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« "Save A Mother": An Appeal | Main | Spill Baby Spill: Anatomy of a Disaster (Sujatha) »

May 10, 2010

Comments

Watching Greenwald pillory Kagan over her views on executive power and the trial of terrorist suspects based on her statements during the SG confirmation hearings, and Lessig's defense of her on The Rachel Maddow show yesterday, it didn't seem like she would appeal to the left of center crowd at all. Neither did the clip that RM played of her attempt to present the case against Citizens United restricting 'corporate speech' to the counter-arguments of John Roberts seem very convincing about her abilities to sway the right-of-center justices to a more centrist view. But I think the latter is a bad example. Kennedy would be the target for such tipping-point judgements, not Roberts, Alito, Scalia or Thomas.

"Obama is boring." I only realized it yesterday in exactly so many words. Part of it comes with the territory, but Obama seems intent on cultivating a legacy of tedium, which may not be a bad approach to the aesthetics of politics. He wants to avoid interesting times. The Kagan nomination, however, while it fits the program in some respect, also risks injecting an overdose of cynicism into the process, pace Lessig's vacuous defense of her. I've never thought Lessig was all that, but his RM appearance was a marvel to behold. He lacks the slightest sensitivity to irony.

I agree with Dean that Obama assiduously wishes to avoid interesting times. A good thing too perhaps - given the legacy of the grand vision of the Bush-Cheney wrecking crew. So, Obama will act quietly, under the radar, control damage and perhaps slip in a substantive change or two while the right wing will continue to scream bloody murder every time he cocks an eyebrow. After a while, the public will learn to ignore the GOP's habit of crying wolf.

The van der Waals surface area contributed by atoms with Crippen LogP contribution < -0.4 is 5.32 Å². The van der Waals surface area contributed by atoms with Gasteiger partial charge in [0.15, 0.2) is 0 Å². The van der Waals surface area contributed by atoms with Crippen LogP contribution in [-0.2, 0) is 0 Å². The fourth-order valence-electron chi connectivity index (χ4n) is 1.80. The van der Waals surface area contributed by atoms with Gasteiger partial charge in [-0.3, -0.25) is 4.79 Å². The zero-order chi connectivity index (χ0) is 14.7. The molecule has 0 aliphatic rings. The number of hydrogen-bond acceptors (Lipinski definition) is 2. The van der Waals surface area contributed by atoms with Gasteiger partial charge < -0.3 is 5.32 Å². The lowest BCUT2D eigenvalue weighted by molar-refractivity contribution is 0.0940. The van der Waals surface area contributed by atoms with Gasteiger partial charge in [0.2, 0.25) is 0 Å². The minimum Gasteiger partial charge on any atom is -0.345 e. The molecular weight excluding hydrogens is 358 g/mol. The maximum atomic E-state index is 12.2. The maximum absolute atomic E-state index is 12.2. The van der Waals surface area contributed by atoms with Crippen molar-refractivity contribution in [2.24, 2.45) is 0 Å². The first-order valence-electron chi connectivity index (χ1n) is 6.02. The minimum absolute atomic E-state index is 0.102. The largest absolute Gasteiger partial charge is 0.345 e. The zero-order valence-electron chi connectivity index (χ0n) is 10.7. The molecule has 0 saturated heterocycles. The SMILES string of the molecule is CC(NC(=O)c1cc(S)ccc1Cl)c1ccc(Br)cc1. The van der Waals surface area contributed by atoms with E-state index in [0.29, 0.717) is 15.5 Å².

I think Elena Kagan is probably of the same mold. Smart, ambitious but will not rock any yachts on the placid waters of politics. But she is on balance a Democrat and will support Obama's agenda.

But you guys are getting "boring" wrong. While playing bland, both Obama and Kagan have a "naughty" side. Both are (or were) smokers and despite claiming to have kicked the habit, are known to sneak in a puff or two out of the public eye.

As for a SCOTUS nominee who breaks the mold (gender,race, religion don't matter), I doubt we will see "real" diversity coming to the bench any time soon.

Smoking is boring, too. If they were sneaking a mainline now and then, well, that'd be "interesting."

So Lessig and Greenwald took the debate to Democracy Now. Greenwald is to my mind plainly correct, largely because he focuses on the evidence, not merely on his impressions, however well formed they may be. Lessig, meanwhile, works anxiously to explain why her propensity to "act quietly" is in fact a good thing in these very circumstances. I gather he believes holding one's cards close to the chest is judicious behavior, and in theory I suppose that's a good place to start. But his argument focuses on strategy, not data, strategy being the last refuge of an advocate of a losing side. "Let's be realistic," he prescribes. Learning the lessons of realism in this context sounds suspiciously like practicing the secret handshake, the wink, the nod, the fleeting gesture that signals one's sympathies without publicly committing to them. Great. Just what we need in a judge.

I agree with Dean that smoking is boring. Even as a personal quirk, or whatever you might call it -- although I really meant that Obama is boring in his role as president. He way well me a fascinating guy as a person.

Here is David Brooks in the NYT echoing Joe's characterization of Elena Kagan as boring. Translation: too careful and calculating. Which also probably means that she will be confirmed. Perhaps, once she has the life time tenure, she will let loose her inner liberal. Possible? Sure. Probable? Who knows?

A linguistic observation here. Brooks uses the adjective "prudential" to describe Kagan. Isn't "prudent" the more apt choice here?

Okay, so smoking is boring. But what is all this whispering about her sexual orientation? Does that make her more interesting? At least to some on the Senate Judiciary Committee? And who knew that playing softball is an indicator of one's sexual preference?

Damn straight, talk about sexual orientation is interesting! What the heck else are we here for? And what isn't an indicator of sexual preference? Name one thing.

Ugh, Brooks. Such a dweeb. And yet here I am today dressed in the exact pink shirt he wears in his Times photo, and there I was yesterday complaining about strategy, just as he does in the piece.

I think he uses the right word. "Prudent" attributes a favorable quality of character. "Prudential" suggests the students are concerned about matters of prudence, but not that they actually behave prudently.

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